We catch up with the Nigerian-Jamaican chef of the buzzing restaurant Kith/Kin to learn about how his identity shapes his work with fine dining.
Kwame Onwuachi is an ambitious D.C. chef whose roots go back to West Africa and the Caribbean. His mother sent him from the Bronx to Delta State, Nigeria at the age of 12 to live with his grandfather, a former Howard University professor. Here his grandfather taught him how to make traditional Nigerian dishes and the importance of quality food, leaving a lasting impression on him.
The Nigerian-Jamaican culinary artist eventually moved back to New York where he began selling candy on the New York subway to pay his way through culinary school. He would visit his aunts in Washington, D.C. and eventually fell in love with the city. Today, D.C. is the city the 29-year-old continues to build a lasting imprint on the quickly growing culinary scene. While he has worked in kitchens in both New York and New Orleans he has never fully managed a restaurant from top to bottom, his mastery is almost like a grandma who never measures anything when she cooks, but her cooking always perfectly plates the family history. His food is distinctly autobiographical and his confidant command outweighs his experience.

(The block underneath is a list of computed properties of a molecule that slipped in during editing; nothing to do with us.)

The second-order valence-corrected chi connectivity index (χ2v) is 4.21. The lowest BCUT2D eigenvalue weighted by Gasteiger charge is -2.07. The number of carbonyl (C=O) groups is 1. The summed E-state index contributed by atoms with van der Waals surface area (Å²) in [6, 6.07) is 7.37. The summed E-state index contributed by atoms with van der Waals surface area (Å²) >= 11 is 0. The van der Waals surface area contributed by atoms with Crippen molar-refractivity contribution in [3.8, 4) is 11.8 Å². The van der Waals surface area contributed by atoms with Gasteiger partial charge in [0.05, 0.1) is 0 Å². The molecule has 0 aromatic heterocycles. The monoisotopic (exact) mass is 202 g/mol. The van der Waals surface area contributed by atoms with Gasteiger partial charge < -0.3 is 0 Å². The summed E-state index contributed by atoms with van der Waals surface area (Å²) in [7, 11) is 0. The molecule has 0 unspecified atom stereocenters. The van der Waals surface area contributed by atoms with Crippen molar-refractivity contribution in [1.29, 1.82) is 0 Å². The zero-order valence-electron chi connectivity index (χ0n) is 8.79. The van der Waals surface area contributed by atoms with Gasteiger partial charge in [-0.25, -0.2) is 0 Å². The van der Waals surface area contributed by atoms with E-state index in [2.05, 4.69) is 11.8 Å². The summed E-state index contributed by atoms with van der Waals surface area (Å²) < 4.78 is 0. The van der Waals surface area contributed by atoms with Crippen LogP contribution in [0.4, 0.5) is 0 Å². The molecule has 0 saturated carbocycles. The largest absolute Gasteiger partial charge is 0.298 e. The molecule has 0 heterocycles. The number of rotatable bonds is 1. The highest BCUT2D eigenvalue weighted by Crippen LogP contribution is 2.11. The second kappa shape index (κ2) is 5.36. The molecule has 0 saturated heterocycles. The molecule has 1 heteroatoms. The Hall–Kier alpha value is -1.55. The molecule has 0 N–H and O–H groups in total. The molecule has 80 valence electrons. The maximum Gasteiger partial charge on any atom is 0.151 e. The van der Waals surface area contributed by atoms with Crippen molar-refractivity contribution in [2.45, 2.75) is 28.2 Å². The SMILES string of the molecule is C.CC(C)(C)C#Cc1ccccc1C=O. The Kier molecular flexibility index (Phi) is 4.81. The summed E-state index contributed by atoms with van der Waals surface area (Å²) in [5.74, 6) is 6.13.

He rose to fame on Top Chef season 13, where he cooked his way to sixth place—as well as seen the fall of his fine dining restaurant The Shaw Bijou back in 2016. It's easy for critics to spend too much time eagerly leading conversations with his failure over success, especially someone coming from his background, but Onwuachi doesn't seem too phased by either his wins or loses.
With his nosedive approach to work, he's on a mission to serve up dishes that tell his family's story at Kith/Kin—meaning "friends and family"—at the InterContinental DC. While storytelling through food is nothing new, Onwuachi hopes to add a bit more nuance to tables serving up American classics in Washington, D.C. and beyond.
We recently caught up with him to learn more about how food and his migration from the Bronx to Nigeria to New Orleans, and later Washington, D.C. shaped his identity and work as a culinary artist.